Investigational Drug Service (IDS) Costs & Fees

Service Center / Biomedical Core

The IDS is a biomedical core and service center of the University of Pennsylvania School of Medicine. Services are not subsidized by either the University, the School or the Health System; rather, the IDS is entirely self-funded through user fees charged to investigators and sponsors.

In compliance with OMB-A21 http://www.whitehouse.gov/omb/circulars/a021/a21_2004.html and University policy 2115 http://www.finance.upenn.edu/vpfinance/fpm/2100/2115.asp, user fees must reflect the actual cost to the IDS of providing services and the IDS must apply these fees equitably to all users. What this means is that the IDS cannot ‘make a profit’ and conversely cannot charge less than its actual costs. By operating right at break-even, providing free services to one investigator or group or one type of study, would result in other investigators and other sponsors effectively covering IDS costs for projects they have nothing to do with, did not review or approve or have any intention of sponsoring. Therefore, the provision of free services is forbidden in OMB-A21.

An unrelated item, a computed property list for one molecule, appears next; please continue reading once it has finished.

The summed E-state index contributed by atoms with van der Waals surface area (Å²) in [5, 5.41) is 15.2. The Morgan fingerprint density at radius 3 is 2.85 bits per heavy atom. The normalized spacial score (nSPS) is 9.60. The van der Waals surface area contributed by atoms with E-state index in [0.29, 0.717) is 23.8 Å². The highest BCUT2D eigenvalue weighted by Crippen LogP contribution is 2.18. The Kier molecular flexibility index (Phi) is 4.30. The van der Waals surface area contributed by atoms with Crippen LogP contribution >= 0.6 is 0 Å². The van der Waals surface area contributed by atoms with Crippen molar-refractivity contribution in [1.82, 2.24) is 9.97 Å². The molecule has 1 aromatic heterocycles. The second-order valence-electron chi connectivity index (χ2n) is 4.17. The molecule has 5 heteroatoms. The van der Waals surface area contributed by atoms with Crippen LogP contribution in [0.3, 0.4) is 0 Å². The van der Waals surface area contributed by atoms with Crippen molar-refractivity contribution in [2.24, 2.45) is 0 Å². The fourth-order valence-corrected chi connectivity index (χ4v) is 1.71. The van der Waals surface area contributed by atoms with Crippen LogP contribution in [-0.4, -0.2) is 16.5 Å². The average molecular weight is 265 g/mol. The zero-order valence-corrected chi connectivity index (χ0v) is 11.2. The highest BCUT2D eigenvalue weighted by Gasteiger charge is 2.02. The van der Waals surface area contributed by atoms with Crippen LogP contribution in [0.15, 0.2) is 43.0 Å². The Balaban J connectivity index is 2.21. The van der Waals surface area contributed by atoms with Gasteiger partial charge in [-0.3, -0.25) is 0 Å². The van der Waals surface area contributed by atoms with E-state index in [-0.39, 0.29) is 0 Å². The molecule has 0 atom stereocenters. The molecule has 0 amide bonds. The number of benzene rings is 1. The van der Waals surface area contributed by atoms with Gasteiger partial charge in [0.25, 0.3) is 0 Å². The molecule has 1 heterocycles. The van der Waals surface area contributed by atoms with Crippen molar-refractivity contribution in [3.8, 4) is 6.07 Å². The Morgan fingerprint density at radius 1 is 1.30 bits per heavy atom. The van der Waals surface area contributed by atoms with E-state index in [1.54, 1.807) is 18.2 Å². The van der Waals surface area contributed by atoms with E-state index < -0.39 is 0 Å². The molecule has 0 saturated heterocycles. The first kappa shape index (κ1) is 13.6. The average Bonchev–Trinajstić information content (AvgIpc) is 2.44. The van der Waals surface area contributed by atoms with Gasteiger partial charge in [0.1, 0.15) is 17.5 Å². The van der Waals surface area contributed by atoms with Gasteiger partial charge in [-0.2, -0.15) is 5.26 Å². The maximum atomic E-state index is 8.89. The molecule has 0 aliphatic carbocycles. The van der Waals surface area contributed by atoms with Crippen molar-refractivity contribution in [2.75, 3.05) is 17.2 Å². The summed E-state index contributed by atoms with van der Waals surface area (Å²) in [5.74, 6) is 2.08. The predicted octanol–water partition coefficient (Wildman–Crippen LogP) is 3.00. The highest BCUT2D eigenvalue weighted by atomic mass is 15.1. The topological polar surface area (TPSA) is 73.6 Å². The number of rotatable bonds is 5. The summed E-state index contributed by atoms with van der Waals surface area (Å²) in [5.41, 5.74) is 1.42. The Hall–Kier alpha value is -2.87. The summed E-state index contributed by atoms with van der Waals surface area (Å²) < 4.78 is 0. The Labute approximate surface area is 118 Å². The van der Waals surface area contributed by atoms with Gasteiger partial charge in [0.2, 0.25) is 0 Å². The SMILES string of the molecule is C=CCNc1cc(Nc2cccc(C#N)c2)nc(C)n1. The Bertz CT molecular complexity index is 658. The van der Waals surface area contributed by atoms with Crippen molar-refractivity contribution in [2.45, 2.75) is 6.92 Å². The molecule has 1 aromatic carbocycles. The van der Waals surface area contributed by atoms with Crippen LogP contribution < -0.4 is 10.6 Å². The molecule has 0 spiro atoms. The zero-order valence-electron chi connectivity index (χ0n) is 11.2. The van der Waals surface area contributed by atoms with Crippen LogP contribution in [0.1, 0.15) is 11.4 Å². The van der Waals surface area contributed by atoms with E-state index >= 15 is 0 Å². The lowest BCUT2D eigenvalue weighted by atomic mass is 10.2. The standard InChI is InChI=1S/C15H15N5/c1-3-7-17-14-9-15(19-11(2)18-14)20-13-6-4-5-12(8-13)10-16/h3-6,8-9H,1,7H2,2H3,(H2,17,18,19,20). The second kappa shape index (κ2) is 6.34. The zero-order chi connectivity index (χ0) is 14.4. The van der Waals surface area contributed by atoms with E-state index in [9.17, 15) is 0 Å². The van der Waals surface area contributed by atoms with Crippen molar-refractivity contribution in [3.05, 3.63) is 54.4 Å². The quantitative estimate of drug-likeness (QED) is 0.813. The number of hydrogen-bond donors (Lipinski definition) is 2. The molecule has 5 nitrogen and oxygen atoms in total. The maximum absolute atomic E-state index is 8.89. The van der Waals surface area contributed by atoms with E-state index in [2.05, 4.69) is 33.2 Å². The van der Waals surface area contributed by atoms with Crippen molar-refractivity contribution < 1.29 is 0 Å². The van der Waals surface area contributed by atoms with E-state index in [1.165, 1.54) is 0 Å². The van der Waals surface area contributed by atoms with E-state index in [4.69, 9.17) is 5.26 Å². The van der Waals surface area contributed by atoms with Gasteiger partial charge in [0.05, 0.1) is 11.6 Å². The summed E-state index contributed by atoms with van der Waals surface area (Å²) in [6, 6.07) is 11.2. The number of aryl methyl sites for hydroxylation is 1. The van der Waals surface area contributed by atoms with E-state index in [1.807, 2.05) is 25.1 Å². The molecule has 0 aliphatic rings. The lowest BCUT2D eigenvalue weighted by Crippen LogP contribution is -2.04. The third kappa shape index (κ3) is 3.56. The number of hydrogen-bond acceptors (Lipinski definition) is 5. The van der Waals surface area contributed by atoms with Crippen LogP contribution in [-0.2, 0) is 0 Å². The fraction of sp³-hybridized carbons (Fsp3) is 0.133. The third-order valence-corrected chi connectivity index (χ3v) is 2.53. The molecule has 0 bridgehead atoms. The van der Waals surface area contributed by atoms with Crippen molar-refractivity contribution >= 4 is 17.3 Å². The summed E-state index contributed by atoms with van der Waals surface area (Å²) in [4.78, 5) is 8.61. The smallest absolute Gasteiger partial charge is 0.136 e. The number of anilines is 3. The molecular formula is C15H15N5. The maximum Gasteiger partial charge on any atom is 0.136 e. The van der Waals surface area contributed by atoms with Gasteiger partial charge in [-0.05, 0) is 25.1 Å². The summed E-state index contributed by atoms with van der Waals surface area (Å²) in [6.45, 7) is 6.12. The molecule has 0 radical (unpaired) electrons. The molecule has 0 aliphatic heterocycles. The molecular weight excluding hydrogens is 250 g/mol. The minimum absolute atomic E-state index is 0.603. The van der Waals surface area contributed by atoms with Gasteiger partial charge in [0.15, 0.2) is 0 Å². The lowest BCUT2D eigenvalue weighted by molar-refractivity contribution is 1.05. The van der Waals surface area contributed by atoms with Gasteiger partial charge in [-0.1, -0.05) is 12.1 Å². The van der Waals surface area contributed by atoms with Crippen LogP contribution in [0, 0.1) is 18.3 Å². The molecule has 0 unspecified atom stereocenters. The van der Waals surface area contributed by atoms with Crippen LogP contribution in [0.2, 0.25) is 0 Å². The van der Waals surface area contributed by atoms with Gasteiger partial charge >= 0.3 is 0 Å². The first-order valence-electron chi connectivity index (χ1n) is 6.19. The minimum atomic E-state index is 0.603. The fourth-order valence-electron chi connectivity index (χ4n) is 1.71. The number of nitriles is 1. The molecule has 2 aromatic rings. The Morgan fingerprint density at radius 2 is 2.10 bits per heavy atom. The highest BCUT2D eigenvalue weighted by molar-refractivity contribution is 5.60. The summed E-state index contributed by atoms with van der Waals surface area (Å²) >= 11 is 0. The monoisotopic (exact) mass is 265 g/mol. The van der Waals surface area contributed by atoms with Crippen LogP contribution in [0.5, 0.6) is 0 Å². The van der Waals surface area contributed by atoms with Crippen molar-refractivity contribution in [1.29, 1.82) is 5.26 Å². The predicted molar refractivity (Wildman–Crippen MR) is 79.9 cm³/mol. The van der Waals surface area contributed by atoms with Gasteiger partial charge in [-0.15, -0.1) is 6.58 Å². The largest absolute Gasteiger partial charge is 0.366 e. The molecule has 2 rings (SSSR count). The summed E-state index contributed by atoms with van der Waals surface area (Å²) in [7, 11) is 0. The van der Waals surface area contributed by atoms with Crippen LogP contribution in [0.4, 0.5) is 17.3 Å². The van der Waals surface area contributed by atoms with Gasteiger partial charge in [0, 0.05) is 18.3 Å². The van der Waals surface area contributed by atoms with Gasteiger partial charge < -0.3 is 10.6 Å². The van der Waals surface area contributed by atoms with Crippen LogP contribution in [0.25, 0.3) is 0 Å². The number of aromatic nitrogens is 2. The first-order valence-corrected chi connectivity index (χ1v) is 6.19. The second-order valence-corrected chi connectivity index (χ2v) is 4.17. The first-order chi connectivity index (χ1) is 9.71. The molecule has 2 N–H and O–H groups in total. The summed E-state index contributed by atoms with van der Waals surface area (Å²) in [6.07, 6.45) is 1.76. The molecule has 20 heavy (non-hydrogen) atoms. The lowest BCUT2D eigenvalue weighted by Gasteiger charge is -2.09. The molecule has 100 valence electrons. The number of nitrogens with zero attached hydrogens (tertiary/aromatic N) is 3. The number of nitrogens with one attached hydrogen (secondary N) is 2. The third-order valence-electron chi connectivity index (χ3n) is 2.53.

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Determining Costs for Individual Projects